Pilate capitulated totally to the will of the people. This was in perfect harmony with God’s will (Acts 2:23), but Luke did not mention that here. Here he wanted his readers to see the human responsibility that resulted in Jesus’ death, particularly the Jews’ responsibility.
"Perhaps we should add that Luke is not being anti-Semitic, much less providing grounds for anti-Semitism in our own day. He is dealing with a specific group of people and maintaining that they brought about Jesus’ death. It was not Pilate nor his Romans that called for Jesus’ execution: it was the Jewish chief priests and their followers. . . . Luke is not indicting a race and neither should his readers." [Note: Morris, p. 324.]
"Pilate was a complex character. He openly said that Jesus was innocent, yet he permitted Him to be beaten and condemned Him to die. He carefully questioned Jesus and even trembled at His answers, but the truth of the Word did not make a difference in his decisions. He wanted to be popular and not right; he was more concerned about reputation than he was character. If Herod had silenced the voice of God, then Pilate smothered the voice of God. He had his opportunity and wasted it." [Note: Wiersbe, 1:274.]
Luke was much kinder to Pilate than the other Gospel writers. He stressed Jesus’ innocence more than Pilate’s guilt. Perhaps he did this so his Greek readers would focus their attention more on Jesus than on Pilate. In Acts also Luke gave as positive a picture of Roman rulers as he could realistically. Evidently he did not want his writings to alienate the Gentiles and their rulers unnecessarily.
"The narrative in Luke 23:13-25 places strong emphasis on the responsibility of both the leaders and the people for Jesus’ death." [Note: Tannehill, The Narrative . . ., 1:164.]
The example of Simon of Cyrene 23:26 (cf. Matthew 27:32; Mark 15:21)
Luke probably chose to insert this apparently insignificant incident because it provides such a good example of an ideal disciple (cf. Mark 15:21; Romans 16:13). Jesus had taught His disciples to forsake all, take up their cross, and follow Him (Luke 9:23; Luke 14:27). That is precisely what Simon did. It involved laying aside his personal plans, becoming associated with Jesus publicly in His humiliation, and following in His steps as His servant. However, we wonder where was the other Simon, Simon Peter, who professed such devotion to Jesus?
Cyrene was in North Africa. Normally criminals condemned to crucifixion had to carry the large crosspiece of their own cross to their place of execution. [Note: Creed, p. 285.] Apparently Jesus’ severe beating had made it impossible for Him to carry it the whole way to Calvary.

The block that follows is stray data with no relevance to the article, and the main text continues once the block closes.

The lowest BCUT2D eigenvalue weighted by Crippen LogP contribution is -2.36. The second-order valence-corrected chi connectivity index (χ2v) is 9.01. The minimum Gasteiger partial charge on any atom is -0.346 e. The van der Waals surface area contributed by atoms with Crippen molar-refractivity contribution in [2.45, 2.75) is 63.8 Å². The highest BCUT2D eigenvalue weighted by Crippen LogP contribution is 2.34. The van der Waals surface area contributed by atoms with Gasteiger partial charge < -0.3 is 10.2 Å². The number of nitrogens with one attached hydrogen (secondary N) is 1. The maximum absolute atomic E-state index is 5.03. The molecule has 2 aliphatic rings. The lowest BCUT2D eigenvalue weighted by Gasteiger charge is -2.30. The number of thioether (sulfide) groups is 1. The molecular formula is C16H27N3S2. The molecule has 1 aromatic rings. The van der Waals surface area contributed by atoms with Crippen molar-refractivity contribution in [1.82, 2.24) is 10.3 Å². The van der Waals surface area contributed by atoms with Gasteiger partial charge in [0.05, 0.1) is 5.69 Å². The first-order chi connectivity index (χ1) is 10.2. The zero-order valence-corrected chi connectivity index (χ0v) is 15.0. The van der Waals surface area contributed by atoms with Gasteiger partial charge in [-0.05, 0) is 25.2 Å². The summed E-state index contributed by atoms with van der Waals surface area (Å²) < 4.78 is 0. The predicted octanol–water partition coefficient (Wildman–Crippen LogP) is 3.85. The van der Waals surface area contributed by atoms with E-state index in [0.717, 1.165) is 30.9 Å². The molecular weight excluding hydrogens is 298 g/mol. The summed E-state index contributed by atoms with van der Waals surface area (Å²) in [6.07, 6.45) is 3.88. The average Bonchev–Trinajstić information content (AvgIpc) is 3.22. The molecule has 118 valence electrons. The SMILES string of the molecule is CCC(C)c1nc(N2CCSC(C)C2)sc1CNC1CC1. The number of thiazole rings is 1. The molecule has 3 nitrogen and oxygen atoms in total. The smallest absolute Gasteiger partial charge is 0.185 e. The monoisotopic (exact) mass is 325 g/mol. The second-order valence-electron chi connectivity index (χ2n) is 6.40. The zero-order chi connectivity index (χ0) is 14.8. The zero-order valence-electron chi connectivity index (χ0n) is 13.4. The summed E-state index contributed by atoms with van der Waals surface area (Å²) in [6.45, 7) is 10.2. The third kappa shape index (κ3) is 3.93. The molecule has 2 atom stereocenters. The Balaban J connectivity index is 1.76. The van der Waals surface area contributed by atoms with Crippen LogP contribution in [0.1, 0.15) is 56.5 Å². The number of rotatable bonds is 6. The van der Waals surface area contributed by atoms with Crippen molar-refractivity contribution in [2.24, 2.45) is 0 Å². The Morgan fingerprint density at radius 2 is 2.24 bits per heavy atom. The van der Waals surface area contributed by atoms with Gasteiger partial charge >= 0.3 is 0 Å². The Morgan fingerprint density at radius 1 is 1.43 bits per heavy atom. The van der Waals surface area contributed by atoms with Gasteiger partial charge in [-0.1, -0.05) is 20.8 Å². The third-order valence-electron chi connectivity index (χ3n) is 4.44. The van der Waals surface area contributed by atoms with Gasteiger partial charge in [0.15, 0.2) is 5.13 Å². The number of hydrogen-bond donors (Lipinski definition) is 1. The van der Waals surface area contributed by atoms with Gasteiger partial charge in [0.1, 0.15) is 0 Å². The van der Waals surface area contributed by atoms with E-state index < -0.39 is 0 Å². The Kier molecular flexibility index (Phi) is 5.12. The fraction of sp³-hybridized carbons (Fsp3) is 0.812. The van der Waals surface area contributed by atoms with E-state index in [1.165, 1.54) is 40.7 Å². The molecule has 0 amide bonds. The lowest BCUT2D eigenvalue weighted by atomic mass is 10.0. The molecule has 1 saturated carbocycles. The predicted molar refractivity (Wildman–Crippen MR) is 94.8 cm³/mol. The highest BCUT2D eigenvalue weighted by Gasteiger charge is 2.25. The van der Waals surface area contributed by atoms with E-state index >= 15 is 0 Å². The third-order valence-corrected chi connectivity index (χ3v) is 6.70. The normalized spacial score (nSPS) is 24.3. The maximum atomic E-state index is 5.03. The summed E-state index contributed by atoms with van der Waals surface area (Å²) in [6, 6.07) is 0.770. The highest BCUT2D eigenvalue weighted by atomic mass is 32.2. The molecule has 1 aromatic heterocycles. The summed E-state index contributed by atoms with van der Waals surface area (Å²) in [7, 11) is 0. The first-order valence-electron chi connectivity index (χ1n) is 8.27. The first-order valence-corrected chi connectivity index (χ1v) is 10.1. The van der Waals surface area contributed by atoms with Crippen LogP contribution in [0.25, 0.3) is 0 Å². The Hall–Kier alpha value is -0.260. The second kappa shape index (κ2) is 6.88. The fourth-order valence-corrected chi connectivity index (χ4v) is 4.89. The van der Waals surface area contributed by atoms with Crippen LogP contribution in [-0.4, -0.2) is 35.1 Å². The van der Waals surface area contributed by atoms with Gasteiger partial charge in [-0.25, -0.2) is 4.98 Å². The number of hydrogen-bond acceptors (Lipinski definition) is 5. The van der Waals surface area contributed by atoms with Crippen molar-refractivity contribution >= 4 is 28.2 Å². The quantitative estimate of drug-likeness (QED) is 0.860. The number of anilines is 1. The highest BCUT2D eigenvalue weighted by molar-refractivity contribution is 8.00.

1. Events on the way to Golgotha 23:26-32
Luke omitted reference to the Roman soldiers’ mockery and flogging of Jesus (Matthew 27:27-30; Mark 15:16-19). Perhaps he wanted to connect the Jews’ call for Jesus’ crucifixion and the crucifixion itself as closely as he could. This arrangement of the facts has the effect of heightening the innocence of Jesus and the guilt of those who demanded His execution.
F. The crucifixion of Jesus 23:26-49
Luke’s account of the crucifixion includes a prophecy of the fate of Jerusalem (Luke 23:29-31), more emphasis on the men who experienced crucifixion with Jesus (Luke 23:39-43), and less stress on the crowd that mocked Jesus. It climaxes with Jesus’ final prayer of trust in His Father (Luke 23:46) and the reactions of various people to His death (Luke 23:47-49).
"In this version of the story we may see an accent on the way in which Jesus died as a martyr, innocent of the charges against him, trusting to the end in God, and assured of his own place in paradise. The whole scene vindicates the claim that he is the Messiah of God." [Note: Marshall, The Gospel . . ., p. 862.]
Luke’s interest in Jesus’ concern for women surfaces again. They were mourning His fate and were evidently sympathizers rather than mockers (cf. Luke 7:32; Luke 8:52). Apparently they were residents of Jerusalem rather than women from Galilee who had been ministering to Jesus, since Jesus addressed them as daughters of Jerusalem. This is an Old Testament designation for the residents of Jerusalem that views them as typical Israelites (Micah 4:8; Zephaniah 3:14; et al.). He urged them to mourn their own fate and the fate of their children more than His. They were weeping over the injustice of one man’s death, but He was grieving over the coming destruction of an entire nation.
The fate of the guilty predicted 23:27-31
Luke is the only evangelist who recorded this incident. He apparently did so because the fate of Jerusalem was one of his special interests. He had already recorded several warnings that Jesus had given to the people of Jerusalem (cf. Luke 11:49-51; Luke 13:1-5; Luke 13:34-35; Luke 19:41-44; Luke 21:20-24). If though innocent Jesus experienced such a fate as crucifixion, what could the Jews who had rejected their Messiah anticipate?